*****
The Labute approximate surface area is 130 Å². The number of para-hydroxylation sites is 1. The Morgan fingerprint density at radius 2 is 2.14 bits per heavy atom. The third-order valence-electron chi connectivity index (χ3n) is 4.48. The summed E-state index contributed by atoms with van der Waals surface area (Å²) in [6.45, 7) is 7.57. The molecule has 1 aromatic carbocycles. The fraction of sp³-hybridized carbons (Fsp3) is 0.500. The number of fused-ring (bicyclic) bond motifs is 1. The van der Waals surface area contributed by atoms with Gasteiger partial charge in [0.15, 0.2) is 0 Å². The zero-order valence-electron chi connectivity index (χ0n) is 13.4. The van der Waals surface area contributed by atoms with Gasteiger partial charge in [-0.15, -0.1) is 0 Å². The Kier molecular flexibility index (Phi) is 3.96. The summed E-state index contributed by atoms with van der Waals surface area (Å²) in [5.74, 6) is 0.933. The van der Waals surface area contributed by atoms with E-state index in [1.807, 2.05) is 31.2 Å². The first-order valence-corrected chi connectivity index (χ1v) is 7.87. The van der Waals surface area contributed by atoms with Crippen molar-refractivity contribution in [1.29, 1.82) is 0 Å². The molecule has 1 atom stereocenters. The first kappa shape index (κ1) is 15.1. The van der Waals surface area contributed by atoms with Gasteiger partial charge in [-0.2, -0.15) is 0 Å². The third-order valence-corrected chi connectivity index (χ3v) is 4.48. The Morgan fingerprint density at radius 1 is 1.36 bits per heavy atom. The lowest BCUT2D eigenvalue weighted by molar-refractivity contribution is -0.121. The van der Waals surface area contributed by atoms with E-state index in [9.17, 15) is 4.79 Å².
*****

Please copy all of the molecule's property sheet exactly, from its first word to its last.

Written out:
The Labute approximate surface area is 130 Å². The number of para-hydroxylation sites is 1. The Morgan fingerprint density at radius 2 is 2.14 bits per heavy atom. The third-order valence-electron chi connectivity index (χ3n) is 4.48. The summed E-state index contributed by atoms with van der Waals surface area (Å²) in [6.45, 7) is 7.57. The molecule has 1 aromatic carbocycles. The fraction of sp³-hybridized carbons (Fsp3) is 0.500. The number of fused-ring (bicyclic) bond motifs is 1. The van der Waals surface area contributed by atoms with Gasteiger partial charge in [0.15, 0.2) is 0 Å². The zero-order valence-electron chi connectivity index (χ0n) is 13.4. The van der Waals surface area contributed by atoms with Gasteiger partial charge in [-0.15, -0.1) is 0 Å². The Kier molecular flexibility index (Phi) is 3.96. The summed E-state index contributed by atoms with van der Waals surface area (Å²) in [5.74, 6) is 0.933. The van der Waals surface area contributed by atoms with E-state index in [1.807, 2.05) is 31.2 Å². The first-order valence-corrected chi connectivity index (χ1v) is 7.87. The van der Waals surface area contributed by atoms with Crippen molar-refractivity contribution in [1.29, 1.82) is 0 Å². The molecule has 1 atom stereocenters. The first kappa shape index (κ1) is 15.1. The van der Waals surface area contributed by atoms with Gasteiger partial charge in [-0.2, -0.15) is 0 Å². The third-order valence-corrected chi connectivity index (χ3v) is 4.48. The Morgan fingerprint density at radius 1 is 1.36 bits per heavy atom. The lowest BCUT2D eigenvalue weighted by molar-refractivity contribution is -0.121. The van der Waals surface area contributed by atoms with E-state index in [9.17, 15) is 4.79 Å².